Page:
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About dwellstead


At dwellstead, we marry simple and traditional common sense methodologies to smart but practical technology to bring you a home that retains character, beauty and charm, reduces energy consumption, saves money over the long term and contributes to the wellbeing of future generations.



Older buildings are naturally cooler/warmer. Historic building construction methods and materials often maximized natural sources of heat, light and ventilation to respond to local climatic conditions. These features can save long term dollars when integrated with modern techniques. At dwellstead we identify and assess the existing energy-efficient aspects of a building and how they function to ensure these characteristics are preserved.

Older buildings are built to last. Historic buildings, especially those built before World War II, were generally built with higher quality materials. These include hardwoods —some that are from old forests that we have long since destroyed. Many of these buildings were built to higher standards than modern homes, and with the proper care can outlast them. At dwellstead we keep what is not beyond repair and restore as much as we can — including windows, moldings and flooring.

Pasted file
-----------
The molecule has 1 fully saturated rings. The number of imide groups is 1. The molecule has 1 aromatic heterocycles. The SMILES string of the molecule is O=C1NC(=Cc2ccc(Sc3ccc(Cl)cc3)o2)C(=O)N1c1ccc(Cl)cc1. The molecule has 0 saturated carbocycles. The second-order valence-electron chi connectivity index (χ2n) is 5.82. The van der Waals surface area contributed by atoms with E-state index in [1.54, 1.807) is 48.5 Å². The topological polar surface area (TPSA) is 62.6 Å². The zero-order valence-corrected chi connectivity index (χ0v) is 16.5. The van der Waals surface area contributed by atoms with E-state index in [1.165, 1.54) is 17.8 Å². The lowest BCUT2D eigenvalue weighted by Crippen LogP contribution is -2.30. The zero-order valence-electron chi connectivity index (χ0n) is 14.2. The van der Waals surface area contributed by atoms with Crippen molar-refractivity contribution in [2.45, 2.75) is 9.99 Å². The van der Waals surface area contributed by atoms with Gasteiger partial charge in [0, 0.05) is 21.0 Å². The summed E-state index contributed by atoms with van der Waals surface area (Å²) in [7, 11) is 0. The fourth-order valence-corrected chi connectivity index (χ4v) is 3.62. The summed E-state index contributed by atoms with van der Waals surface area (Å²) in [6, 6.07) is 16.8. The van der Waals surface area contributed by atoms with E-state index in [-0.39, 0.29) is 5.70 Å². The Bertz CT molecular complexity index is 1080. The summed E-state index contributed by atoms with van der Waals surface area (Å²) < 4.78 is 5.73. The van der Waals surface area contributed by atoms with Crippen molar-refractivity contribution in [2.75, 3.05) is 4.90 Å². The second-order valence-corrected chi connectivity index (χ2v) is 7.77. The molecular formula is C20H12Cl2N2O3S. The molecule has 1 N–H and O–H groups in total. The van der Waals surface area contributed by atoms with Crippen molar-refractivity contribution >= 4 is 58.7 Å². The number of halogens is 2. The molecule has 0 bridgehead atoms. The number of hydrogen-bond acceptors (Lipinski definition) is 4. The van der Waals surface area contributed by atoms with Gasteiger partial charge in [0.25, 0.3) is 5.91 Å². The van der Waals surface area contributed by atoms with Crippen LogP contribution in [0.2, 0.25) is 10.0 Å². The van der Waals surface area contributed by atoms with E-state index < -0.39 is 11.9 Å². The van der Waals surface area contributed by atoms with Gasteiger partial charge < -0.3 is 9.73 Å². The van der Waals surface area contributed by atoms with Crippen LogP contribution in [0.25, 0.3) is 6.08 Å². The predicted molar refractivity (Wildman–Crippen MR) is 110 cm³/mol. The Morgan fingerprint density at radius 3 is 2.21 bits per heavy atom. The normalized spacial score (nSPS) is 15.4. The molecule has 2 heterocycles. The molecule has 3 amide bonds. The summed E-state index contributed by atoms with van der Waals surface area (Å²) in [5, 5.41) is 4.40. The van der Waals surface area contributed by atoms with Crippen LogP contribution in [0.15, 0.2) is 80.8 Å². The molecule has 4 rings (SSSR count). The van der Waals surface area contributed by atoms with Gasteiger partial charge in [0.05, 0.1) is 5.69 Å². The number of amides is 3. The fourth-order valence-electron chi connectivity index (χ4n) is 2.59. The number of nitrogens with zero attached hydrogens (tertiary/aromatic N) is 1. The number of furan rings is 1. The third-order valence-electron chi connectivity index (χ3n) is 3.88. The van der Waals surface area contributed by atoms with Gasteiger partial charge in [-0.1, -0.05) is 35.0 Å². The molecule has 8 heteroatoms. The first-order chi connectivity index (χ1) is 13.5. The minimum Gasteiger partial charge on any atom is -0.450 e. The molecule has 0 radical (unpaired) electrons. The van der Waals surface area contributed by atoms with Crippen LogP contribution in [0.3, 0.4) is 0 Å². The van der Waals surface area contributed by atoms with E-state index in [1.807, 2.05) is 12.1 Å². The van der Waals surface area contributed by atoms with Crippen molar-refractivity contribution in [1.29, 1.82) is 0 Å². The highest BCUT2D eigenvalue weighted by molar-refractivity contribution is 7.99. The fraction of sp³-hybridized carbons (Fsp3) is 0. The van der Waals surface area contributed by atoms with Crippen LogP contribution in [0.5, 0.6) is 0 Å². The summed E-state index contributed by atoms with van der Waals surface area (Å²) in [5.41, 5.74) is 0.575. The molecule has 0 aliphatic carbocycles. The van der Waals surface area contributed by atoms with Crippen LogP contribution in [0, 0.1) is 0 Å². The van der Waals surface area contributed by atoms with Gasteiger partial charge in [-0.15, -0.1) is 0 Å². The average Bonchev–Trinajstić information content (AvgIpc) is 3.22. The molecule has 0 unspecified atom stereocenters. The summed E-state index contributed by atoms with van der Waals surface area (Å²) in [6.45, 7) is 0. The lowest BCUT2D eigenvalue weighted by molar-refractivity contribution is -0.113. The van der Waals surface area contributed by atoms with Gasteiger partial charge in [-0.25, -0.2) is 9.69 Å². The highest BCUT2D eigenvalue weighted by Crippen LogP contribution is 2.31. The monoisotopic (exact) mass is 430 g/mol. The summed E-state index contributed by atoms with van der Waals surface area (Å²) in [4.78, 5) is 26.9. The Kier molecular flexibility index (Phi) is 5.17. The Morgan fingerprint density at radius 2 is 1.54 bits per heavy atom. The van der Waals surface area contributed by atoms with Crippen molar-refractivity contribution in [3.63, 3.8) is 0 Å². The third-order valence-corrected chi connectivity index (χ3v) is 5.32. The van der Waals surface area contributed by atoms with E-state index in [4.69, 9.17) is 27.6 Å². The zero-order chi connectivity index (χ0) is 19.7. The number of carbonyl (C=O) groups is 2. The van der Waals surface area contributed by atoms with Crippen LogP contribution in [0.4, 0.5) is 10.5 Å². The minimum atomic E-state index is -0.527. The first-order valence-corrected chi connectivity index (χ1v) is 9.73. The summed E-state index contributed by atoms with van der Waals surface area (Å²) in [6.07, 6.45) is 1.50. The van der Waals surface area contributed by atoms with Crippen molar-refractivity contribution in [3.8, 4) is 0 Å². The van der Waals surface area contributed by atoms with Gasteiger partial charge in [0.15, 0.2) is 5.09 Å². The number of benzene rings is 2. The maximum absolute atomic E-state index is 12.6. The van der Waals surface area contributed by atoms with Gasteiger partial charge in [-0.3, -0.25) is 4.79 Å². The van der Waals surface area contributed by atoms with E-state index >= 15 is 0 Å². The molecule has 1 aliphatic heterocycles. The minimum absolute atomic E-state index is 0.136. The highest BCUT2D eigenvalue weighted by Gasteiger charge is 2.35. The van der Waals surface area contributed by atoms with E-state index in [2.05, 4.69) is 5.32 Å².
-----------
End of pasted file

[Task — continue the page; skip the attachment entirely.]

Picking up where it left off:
Older buildings are greener buildings. There is a huge potential for long term savings and reduced energy waste when an energy efficiency renovation is performed on an older building. Retrofitting them makes for the smallest carbon footprint, because less energy is spent manufacturing and bringing materials to the site. And before fitting a building with solar panels and energy saving devices, many of which are made of rare, precious and unsustainable materials, we start out by making the building itself less energy hungry through a number of tactics that enhance the building envelope, avoids the use of petroleum based products, decreases noise level and improves fire safety. We add efficient ERVs for heating and cooling conservation and air comfort.



Older buildings provide a foundation for revitalization. The move toward ‘village living’ — small, walkable, close-knit communities that offer a comfortable, diverse and sustainable way of life—is a growing force in today’s America. Rehabilitating old buildings restores character and soul to our towns and cities.  It reinforces a sense of community, makes important contributions to the local economy and acts as a catalyst for improvements to the wider area. It restores blocks back into neighborhoods, attracting residents and vitality to cities like Newburgh that have the potential to be an ideal urban enclave.

Dwellstead believes that Newburgh—with the spirit and commitment of community members, both current and those yet to arrive, is on its way to  becoming the thriving city it once was a half a century ago. Learn more about Newburgh here.

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